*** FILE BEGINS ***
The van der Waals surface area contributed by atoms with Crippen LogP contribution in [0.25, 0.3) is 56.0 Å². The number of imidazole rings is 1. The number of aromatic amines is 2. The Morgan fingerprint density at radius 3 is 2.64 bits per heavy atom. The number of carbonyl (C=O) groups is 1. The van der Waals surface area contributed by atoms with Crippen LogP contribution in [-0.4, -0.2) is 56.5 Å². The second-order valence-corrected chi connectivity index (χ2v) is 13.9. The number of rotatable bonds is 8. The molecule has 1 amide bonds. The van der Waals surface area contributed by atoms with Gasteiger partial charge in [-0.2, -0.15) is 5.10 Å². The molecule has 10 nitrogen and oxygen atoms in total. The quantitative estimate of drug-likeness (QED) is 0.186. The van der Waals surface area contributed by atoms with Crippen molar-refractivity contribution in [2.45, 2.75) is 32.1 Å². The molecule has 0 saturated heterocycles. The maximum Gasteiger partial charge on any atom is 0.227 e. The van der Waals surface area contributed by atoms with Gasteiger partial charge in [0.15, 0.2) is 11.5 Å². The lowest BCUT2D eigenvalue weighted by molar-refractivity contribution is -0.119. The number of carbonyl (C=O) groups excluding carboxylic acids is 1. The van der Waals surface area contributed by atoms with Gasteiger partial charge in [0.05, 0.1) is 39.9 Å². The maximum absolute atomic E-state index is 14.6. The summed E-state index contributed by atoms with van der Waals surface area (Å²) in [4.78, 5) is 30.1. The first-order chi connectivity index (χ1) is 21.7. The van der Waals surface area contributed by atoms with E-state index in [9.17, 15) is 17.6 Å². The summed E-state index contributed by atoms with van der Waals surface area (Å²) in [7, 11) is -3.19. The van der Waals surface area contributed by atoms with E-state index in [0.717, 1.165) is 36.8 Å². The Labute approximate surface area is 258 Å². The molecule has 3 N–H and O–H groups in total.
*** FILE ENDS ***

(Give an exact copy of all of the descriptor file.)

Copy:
The van der Waals surface area contributed by atoms with Crippen LogP contribution in [0.25, 0.3) is 56.0 Å². The number of imidazole rings is 1. The number of aromatic amines is 2. The Morgan fingerprint density at radius 3 is 2.64 bits per heavy atom. The number of carbonyl (C=O) groups is 1. The van der Waals surface area contributed by atoms with Crippen LogP contribution in [-0.4, -0.2) is 56.5 Å². The second-order valence-corrected chi connectivity index (χ2v) is 13.9. The number of rotatable bonds is 8. The molecule has 1 amide bonds. The van der Waals surface area contributed by atoms with Gasteiger partial charge in [-0.2, -0.15) is 5.10 Å². The molecule has 10 nitrogen and oxygen atoms in total. The quantitative estimate of drug-likeness (QED) is 0.186. The van der Waals surface area contributed by atoms with Crippen molar-refractivity contribution in [2.45, 2.75) is 32.1 Å². The molecule has 0 saturated heterocycles. The maximum Gasteiger partial charge on any atom is 0.227 e. The van der Waals surface area contributed by atoms with Gasteiger partial charge in [0.15, 0.2) is 11.5 Å². The lowest BCUT2D eigenvalue weighted by molar-refractivity contribution is -0.119. The number of carbonyl (C=O) groups excluding carboxylic acids is 1. The van der Waals surface area contributed by atoms with Gasteiger partial charge in [0.05, 0.1) is 39.9 Å². The maximum absolute atomic E-state index is 14.6. The summed E-state index contributed by atoms with van der Waals surface area (Å²) in [4.78, 5) is 30.1. The first-order chi connectivity index (χ1) is 21.7. The van der Waals surface area contributed by atoms with E-state index in [9.17, 15) is 17.6 Å². The summed E-state index contributed by atoms with van der Waals surface area (Å²) in [7, 11) is -3.19. The van der Waals surface area contributed by atoms with E-state index in [0.717, 1.165) is 36.8 Å². The Labute approximate surface area is 258 Å². The molecule has 3 N–H and O–H groups in total.